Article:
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    kso729 wrote: »
    Anyone else have a spouse that's unsupportive about getting fit? I know it's not for everyone but a little support would be nice.

    How many times have you started though. ...no offense if it's more than one I'd be "unsupportive" too regardless of gender of the partner. My oh has heard me whine and start over countless times and now doesn't want to know...unsupportive? no not really. It's my journey not his.

    Quoting for emphasis
  • cbstewart88
    cbstewart88 Posts: 453 Member
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    My husband eats whatever he wants. He hates exercise in any way, shape or form. He is naturally thin :(. We eat our meals at different times of the day and eat totally different things. I can't even get him to taste some of the things I eat. Oh well.....I still love him :)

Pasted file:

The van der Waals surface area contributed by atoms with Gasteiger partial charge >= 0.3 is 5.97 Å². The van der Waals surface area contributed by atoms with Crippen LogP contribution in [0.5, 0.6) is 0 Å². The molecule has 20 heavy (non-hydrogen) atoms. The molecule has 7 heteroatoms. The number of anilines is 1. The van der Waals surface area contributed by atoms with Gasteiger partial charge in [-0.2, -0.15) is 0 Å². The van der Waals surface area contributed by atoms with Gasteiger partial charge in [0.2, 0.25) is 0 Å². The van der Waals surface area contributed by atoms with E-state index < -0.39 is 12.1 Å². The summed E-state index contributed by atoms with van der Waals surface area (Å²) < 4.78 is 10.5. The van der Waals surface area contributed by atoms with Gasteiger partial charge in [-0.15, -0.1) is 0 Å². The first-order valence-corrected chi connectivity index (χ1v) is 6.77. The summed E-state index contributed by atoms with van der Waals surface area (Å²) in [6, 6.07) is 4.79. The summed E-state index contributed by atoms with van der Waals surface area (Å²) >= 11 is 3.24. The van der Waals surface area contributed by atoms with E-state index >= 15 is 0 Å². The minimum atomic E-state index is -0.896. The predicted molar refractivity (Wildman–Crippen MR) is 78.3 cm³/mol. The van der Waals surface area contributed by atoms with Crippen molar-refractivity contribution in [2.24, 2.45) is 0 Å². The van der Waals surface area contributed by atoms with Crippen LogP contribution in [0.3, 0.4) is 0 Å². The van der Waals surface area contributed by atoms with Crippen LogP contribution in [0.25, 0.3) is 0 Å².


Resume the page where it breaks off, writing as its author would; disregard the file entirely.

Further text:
• kso729
    kso729 Posts: 13 Member
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    Basically this is the first time for me that I'm serious about it. She gets mad that I don't want her to make dinners. And that I spend time working out.
  • Hamsibian
    Hamsibian Posts: 1,388 Member
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    What's wrong with her dinners? Can't you eat smaller portions? Or why dont you find healthy recipes and cook together?
  • TavistockToad
    TavistockToad Posts: 35,719 Member
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    kso729 wrote: »
    Basically this is the first time for me that I'm serious about it. She gets mad that I don't want her to make dinners. And that I spend time working out.

    Have you talked about what your journey consists of, and how you love her cooking but could she let you know what's in it so you can log?
  • rheddmobile
    rheddmobile Posts: 6,840 Member
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    I had to have a come to Jesus meeting with my husband after getting diabetes. Basically, it was too much to resist constant temptation in my own house every day. We agreed that he would stop snacking in front of me when it wasn't mealtime, that we would not eat fast food out or order in all the time, and there was an absolute ban on him complaining that I needed to work out.